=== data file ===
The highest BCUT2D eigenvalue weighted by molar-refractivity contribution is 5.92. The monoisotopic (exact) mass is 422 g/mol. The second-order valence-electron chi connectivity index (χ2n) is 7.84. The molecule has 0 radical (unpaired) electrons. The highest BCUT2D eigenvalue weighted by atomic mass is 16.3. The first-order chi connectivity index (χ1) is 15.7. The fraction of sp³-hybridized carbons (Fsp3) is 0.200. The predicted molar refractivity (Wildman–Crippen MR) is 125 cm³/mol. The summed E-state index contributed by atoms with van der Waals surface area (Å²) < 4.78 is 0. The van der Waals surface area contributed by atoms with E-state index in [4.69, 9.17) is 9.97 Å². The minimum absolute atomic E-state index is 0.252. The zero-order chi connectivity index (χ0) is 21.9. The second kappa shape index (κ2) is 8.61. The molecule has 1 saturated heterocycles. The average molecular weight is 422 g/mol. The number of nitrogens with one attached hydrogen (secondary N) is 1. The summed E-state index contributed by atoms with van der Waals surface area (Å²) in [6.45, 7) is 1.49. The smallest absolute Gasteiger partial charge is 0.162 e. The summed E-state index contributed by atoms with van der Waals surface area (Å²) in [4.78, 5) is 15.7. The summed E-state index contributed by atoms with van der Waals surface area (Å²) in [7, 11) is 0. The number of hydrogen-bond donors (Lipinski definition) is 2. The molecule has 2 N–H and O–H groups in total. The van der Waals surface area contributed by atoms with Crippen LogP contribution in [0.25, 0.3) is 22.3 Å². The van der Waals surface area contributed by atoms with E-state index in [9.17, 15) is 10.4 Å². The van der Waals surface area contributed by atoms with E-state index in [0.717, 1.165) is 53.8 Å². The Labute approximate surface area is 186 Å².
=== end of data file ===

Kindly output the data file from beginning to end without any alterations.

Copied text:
The highest BCUT2D eigenvalue weighted by molar-refractivity contribution is 5.92. The monoisotopic (exact) mass is 422 g/mol. The second-order valence-electron chi connectivity index (χ2n) is 7.84. The molecule has 0 radical (unpaired) electrons. The highest BCUT2D eigenvalue weighted by atomic mass is 16.3. The first-order chi connectivity index (χ1) is 15.7. The fraction of sp³-hybridized carbons (Fsp3) is 0.200. The predicted molar refractivity (Wildman–Crippen MR) is 125 cm³/mol. The summed E-state index contributed by atoms with van der Waals surface area (Å²) < 4.78 is 0. The van der Waals surface area contributed by atoms with E-state index in [4.69, 9.17) is 9.97 Å². The minimum absolute atomic E-state index is 0.252. The zero-order chi connectivity index (χ0) is 21.9. The second kappa shape index (κ2) is 8.61. The molecule has 1 saturated heterocycles. The average molecular weight is 422 g/mol. The number of nitrogens with one attached hydrogen (secondary N) is 1. The summed E-state index contributed by atoms with van der Waals surface area (Å²) in [6.45, 7) is 1.49. The smallest absolute Gasteiger partial charge is 0.162 e. The summed E-state index contributed by atoms with van der Waals surface area (Å²) in [4.78, 5) is 15.7. The summed E-state index contributed by atoms with van der Waals surface area (Å²) in [7, 11) is 0. The number of hydrogen-bond donors (Lipinski definition) is 2. The molecule has 2 N–H and O–H groups in total. The van der Waals surface area contributed by atoms with Crippen LogP contribution in [0.25, 0.3) is 22.3 Å². The van der Waals surface area contributed by atoms with E-state index in [9.17, 15) is 10.4 Å². The van der Waals surface area contributed by atoms with E-state index in [0.717, 1.165) is 53.8 Å². The Labute approximate surface area is 186 Å².